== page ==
Sunday, September 19, 2004

The flight to Fort Deposit

The weather for the last weekend of September turns out to be just perfect. On Saturday, I take care of all the last minute planning for the 75 mile trip. This will be the longest one-way flight that I have ever taken in my MX, or any other aircraft with me at the controls for that matter. Surface winds are forcast to be 0-3 mph Sunday morning, increasing to 4-7 in early afternoon, then decreasing towards evening. Looks like I'll leave about eleven AM on Sunday morning, August 29th. I have a 2.5 gallon gas can that I'm going to strap to the rear of my seat for the trip. I'll have to stop at an airport about 30 miles away to refuel from the can to have enough fuel for the rest of the flight. Even with the extra fuel, I'll be cutting it close. I'll have to fly a straight-line path to the intermediate airport, then from there to the new hanger in Fort Deposit. I should have about a half gallon reserve when I land, which equates to less than 15 minutes from what I have observed from the new 503. Keep in mind that I only have accumulated 4 hours on this engine, so it's still pretty much unknown to me, but I don't want to pay another 100 dollars at my old hanger so I decide to go.

Sunday morning I arrive and preflight my airplane. I fill her up with fuel and strap a canvas bag (with a few items that I normally don't carry, but might need for the trip) on to the seat on top of my extra fuel. I take off right at 11:00 and head straight toward Franklin Field in Union Springs, Alabama. I climb to about 1500' MSL and I am pleasantly surprised to find that I have a 15-20MPH tailwind. My groundspeed is 55-60MPH, which helps my fuel situation. I have never flown to this airport before because the first part of the trip is very sparse on anyplace to land should anything go wrong. I'm in the air for 25 minutes trying to keep right on course. I keep a keen eye out for the airport, the GPS says it is 1.25 miles ahead. What do you know...I've flown straight to the field and the GPS takes me right over center field! Unbelievable! I love modern technology.

The winds at Franklin Field are directly across the runway at about 10MPH. I have to land, so I fly the pattern as usual and land without any problem. I taxi to a pad off the runway and kill the engine. I pour all of the 2.5 gallons from my extra can into the tank and it tops it off! Perfect! I secure all my gear and start the engine once more. I strap back into the seat and taxi out to the end of the runway I landed on. The winds have picked up a bit on the ground; no other option exists but to take off and continue my trip towards my new home. I push the throttle forward and as soon as I reach about 20MPH, the left wing and wheel come off the ground. The airplane is in a weird position, but I keep building speed as the wind pushes me toward the right edge of the runway. There are lights on this runway and I'm quickly headed toward them, but I know as soon as all the wheels are off the ground, she can be straightened out quite quickly. It doesn't happen any too quickly as I narrowly avoid a runway light that would have ruined my day. The breeze blows me around a bit, but I firmly point the nose into the wind and continue my climbout. I breathe a sigh of relief as this tricky takeoff was completed and I get back on my trip.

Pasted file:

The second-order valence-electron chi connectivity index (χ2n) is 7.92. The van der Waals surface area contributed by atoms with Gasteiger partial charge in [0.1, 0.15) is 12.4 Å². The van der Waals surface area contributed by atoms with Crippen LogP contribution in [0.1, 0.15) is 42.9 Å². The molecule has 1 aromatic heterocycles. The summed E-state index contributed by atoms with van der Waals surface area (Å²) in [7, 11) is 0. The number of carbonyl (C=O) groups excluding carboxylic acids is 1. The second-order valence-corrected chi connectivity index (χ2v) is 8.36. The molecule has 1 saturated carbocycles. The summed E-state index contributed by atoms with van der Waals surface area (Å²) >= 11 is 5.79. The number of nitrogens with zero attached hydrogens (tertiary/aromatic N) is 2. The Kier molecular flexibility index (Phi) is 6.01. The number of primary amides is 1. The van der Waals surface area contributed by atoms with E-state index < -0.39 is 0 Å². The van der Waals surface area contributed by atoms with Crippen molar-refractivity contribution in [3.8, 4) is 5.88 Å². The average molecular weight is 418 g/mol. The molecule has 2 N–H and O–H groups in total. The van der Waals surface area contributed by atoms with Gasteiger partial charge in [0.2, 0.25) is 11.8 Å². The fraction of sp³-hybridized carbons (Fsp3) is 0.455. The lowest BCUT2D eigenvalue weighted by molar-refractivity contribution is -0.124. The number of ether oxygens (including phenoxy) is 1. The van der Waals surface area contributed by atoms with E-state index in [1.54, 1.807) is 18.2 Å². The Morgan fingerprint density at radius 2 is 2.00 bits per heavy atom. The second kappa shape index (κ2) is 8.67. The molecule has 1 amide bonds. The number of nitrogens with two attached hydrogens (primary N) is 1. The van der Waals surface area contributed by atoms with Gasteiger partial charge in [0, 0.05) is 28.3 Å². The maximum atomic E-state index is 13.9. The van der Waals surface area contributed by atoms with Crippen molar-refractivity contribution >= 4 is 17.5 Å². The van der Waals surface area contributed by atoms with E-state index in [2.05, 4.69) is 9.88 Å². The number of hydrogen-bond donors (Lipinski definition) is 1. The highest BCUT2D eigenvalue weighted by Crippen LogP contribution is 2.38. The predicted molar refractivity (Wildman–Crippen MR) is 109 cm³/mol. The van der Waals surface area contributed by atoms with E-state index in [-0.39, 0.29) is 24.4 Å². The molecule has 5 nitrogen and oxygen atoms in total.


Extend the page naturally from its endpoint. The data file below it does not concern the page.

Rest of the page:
I keep gradually climbing as I maintain my straight-line course to Fort Deposit. For most of the trip my target altitude has been 1500' MSL. As I scan the hazy horizon, it appears that the terrain gradually rises, so I continue climbing to about 1700 feet. There was a bunch of thermal activity that day, and I found myself quickly rising on several occasions, only to force the plane back to the altitude that I had targeted. I was about 30 miles from my destination at Ft. Deposit, when a thermal gave me another 300 feet of altitude again. This time, I said to myself "I might as well take advantage of the free altitude that God has given me..." and I stopped rising at about 2000 feet MSL. I fly on a bit more, maybe two minutes, when I hear the engine "burp" a bit. I listened carefully for anything else and not hearing anything suspicious, I continued on, convincing myself that I had accidentally moved the throttle setting when resting my hand on the lever.